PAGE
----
Re: [TLS] OPTLS: Signature-less TLS 1.3

Eric Rescorla <> Tue, 04 November 2014 14:13 UTC

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From: Eric Rescorla <>
Date: Tue, 04 Nov 2014 06:12:31 -0800
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To: Watson Ladd <>
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Subject: Re: [TLS] OPTLS: Signature-less TLS 1.3
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On Mon, Nov 3, 2014 at 7:02 PM, Watson Ladd <> wrote:

> On Sun, Nov 2, 2014 at 2:33 PM, Eric Rescorla <> wrote:
> > On Sun, Nov 2, 2014 at 2:05 PM, Hugo Krawczyk <>>
> The second option may be trivial, if the client already has some
> > generic key storage mechanism (e.g., one in software) though it's of
> > course more work for the programmer. However, if the client has a
> > non-generic key storage mechanism, such as a smart card with their
> > key, then this becomes a significant problem, as it may not be able to
> > store a DH key and/or use it for the kind of key derivation that
> > would be required here. In that case, the client must find somewhere
> > to store the DH key, which may entail significant effort.
> >
> >
> > This last point points us to a larger issue we need to consider here,
> > which is as follows. In TLS as it currently stands (both in 1.2 and
> > the current TLS 1.3 draft), you can implement a system where the
> > authentication keys are stored in hardware and an attacker who
> > compromises either the client and the server cannot steal a credential
> > which he can then use to establish new sessions [Note that if
> > he steals the session cache, he can use it to resume old sessions.]
> > In particular, because each signature is tied to a specific exchange,
> > the attacker cannot reuse signed ephemeral values to impersonate the
> > server.
> 1: If ephemerals are reused, you can MITM until they are refreshed. A
> time-bounded cert equivalent isn't worse in this regard.

I'm not following your reasoning here. For convenience, let's
restrict ourselves to thinking about 1-RTT handshakes. With
TLS 1.2 (or the current TLS 1.3 draft), the server can stop future clients
from accepting any DH share simply by refusing to sign any
further handshakes with that share. If, for instance, it determines
a share has been compromised, it can prevent any new connection
initiations with that share. By contrast, with a time-bounded
cert, an attacker can get clients to continue using that share until
the time expires (or perhaps longer, as you suggested elsewhere).

The situation is of course somewhat more complicated with 0-RTT
because the server must provide the client with a DH share which
he can use for future connections. However, he need not provide
every client with the *same* key, and if the key is authenticated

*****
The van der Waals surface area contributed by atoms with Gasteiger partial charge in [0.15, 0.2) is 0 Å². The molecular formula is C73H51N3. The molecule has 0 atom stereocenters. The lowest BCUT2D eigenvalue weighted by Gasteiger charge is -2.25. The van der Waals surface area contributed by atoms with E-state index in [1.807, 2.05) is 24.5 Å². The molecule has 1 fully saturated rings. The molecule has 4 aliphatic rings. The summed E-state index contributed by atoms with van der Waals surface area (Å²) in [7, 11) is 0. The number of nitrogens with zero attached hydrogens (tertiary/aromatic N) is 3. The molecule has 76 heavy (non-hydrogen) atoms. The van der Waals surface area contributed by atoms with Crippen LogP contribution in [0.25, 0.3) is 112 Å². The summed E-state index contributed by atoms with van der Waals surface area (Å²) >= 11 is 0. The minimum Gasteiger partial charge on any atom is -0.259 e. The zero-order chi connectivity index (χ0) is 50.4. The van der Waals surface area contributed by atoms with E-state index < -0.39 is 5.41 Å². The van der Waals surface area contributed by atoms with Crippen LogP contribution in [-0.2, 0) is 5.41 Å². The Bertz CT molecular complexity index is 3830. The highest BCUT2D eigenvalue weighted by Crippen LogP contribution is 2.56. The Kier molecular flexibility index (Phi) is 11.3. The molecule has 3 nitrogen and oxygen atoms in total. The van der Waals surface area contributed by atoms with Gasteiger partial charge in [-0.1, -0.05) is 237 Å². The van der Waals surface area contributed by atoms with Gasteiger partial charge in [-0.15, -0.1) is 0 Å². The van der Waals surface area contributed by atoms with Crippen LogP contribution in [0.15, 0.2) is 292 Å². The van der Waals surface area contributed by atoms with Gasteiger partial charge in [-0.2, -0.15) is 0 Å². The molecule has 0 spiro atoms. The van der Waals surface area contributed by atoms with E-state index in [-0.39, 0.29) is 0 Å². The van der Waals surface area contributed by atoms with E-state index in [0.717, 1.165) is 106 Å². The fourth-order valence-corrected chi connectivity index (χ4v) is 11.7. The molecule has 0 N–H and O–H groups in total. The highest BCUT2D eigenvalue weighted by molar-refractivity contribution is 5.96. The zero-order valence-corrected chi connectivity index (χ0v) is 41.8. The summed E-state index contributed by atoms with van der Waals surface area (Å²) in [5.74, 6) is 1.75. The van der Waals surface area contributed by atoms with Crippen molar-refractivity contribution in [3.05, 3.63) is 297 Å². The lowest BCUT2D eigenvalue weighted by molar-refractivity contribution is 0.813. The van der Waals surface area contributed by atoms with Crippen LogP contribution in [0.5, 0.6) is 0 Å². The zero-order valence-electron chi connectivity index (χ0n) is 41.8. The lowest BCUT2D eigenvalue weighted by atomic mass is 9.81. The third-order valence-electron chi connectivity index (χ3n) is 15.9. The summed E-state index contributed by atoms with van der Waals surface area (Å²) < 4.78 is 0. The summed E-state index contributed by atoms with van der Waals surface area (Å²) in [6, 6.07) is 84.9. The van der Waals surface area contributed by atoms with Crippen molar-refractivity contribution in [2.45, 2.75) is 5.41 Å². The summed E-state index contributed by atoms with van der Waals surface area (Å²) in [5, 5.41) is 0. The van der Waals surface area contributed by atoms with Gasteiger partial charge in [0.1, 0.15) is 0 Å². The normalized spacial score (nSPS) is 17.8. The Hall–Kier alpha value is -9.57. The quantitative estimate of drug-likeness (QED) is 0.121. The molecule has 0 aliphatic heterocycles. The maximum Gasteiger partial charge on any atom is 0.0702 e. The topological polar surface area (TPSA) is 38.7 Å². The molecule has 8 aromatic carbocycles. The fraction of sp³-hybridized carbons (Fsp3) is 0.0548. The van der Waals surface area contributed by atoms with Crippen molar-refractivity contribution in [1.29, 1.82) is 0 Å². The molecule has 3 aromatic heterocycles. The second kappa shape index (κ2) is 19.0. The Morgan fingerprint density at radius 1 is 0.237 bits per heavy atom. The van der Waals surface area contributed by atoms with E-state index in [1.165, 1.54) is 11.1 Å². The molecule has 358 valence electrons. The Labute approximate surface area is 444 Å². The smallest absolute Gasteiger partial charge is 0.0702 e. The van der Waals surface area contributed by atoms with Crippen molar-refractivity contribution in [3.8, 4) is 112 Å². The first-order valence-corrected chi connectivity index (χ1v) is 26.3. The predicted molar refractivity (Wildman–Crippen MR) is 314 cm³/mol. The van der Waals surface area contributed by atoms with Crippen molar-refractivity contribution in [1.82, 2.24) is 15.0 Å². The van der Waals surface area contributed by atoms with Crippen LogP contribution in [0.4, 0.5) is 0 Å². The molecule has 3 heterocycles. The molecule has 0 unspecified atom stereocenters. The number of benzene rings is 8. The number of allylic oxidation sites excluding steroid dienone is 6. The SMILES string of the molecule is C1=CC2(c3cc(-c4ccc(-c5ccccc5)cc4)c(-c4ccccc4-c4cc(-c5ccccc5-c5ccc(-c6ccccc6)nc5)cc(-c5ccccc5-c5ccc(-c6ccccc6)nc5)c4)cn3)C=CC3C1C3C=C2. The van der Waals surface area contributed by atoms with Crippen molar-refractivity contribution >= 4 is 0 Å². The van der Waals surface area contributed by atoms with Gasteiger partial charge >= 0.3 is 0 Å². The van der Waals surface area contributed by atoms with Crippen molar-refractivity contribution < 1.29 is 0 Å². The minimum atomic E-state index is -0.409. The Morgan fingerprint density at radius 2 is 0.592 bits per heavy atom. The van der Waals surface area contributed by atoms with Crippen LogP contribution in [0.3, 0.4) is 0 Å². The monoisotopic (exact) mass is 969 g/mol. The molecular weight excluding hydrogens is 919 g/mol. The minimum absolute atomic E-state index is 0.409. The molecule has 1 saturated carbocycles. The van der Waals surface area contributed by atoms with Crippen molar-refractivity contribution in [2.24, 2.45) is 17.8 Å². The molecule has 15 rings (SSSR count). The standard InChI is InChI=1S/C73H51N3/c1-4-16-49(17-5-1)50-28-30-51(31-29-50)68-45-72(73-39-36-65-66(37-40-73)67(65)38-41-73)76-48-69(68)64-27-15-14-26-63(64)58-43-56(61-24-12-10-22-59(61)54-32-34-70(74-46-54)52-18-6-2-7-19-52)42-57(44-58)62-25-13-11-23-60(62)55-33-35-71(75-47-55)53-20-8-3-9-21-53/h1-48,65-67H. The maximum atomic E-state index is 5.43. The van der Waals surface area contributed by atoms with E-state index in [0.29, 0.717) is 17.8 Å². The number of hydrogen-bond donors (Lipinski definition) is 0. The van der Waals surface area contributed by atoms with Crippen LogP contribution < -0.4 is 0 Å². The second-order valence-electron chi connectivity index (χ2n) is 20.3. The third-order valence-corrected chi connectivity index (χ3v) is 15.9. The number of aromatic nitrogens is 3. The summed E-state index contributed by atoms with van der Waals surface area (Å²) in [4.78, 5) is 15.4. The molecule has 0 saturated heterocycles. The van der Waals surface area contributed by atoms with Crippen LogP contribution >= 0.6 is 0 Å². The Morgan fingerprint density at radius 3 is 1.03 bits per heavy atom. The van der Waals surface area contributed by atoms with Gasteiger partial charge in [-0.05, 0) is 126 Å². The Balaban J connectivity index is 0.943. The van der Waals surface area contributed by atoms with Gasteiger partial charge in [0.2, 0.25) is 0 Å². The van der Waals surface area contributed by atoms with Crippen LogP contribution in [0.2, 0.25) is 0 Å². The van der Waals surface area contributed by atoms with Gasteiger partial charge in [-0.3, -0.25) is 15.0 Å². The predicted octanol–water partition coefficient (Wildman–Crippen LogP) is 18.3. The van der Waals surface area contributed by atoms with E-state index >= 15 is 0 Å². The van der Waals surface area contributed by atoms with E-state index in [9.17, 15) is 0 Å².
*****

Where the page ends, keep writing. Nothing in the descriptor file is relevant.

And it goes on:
as part of the initial connection establishment, an attacker cannot
convince other clients to use that key. This is not true with certificates
(or of statically signed keys) which are inherently portable.

3: 0-RTT requires a certificate that can be used for encryption as
> well as signing, in ways that don't interfere. We need to use a DH
> share anyway for this, and might as well use it again.

I'm not sure I follow what you're saying here either. It's true that the
server needs to supply a semi-static DH share, but there's no inherent
reason it needs to be supplied as part of a free-standing transferrable
credential such as a certificate, though of course doing so allows you
to amortize the signature.

> However, in a system where the server signs a long-term DH value, it
> > may be the case that that value cannot be stored in the same hardware
> > module that you are using for your signature key (purely for
> > implementation reasons having to do with the interface the module
> > exposes). In that case, the DH secret will be stored in software and
> > compromise of the server potentially leaks a credential which can be
> > used to impersonate the server for a significant period of time, where
> > that time is dictated by the maximum amount of client-side clock error
> > the server is willing to tolerate, so probably measured in days to
> > weeks (and more if you are concerned about the time resetting attack
> > Watson, Ilari, and I were discussing.) I haven't decided yet sure how
> > serious an issue this is, but it's probably worth addressing
> > explicitly.
> I'm not sure, because it wasn't explicitly addressed in Hugo's
> original email, but it seems that the relevant server question is how
> long it wants to receive 0-RTT without requiring the client to find
> the new address: I don't remember resumption being addressed one way
> or the other. So the server isn't picking the DH share lifetime for
> reasons of clock skew, but rather for PFS refreshment if 0-RTT is
> being used.

I think we may be talking past each other. Let me try again.

Forget about 0-RTT and just consider the 1-RTT flow. In the first flight
the server needs to supply a signed version of g^s. Unless we want
that value to be acceptable to clients indefinitely, it must have some
validity interval. However, because clients have inaccurate clocks,
that interval can't be too narrow or it will cause clients to reject the
g^s value. I'm not sure how narrow it can be, but I would be surprised
if it were less than 12 hours or so. Perhaps someone who runs a
large server farm can report on the values they have historically
seen in the GMT field of the ClientRandom.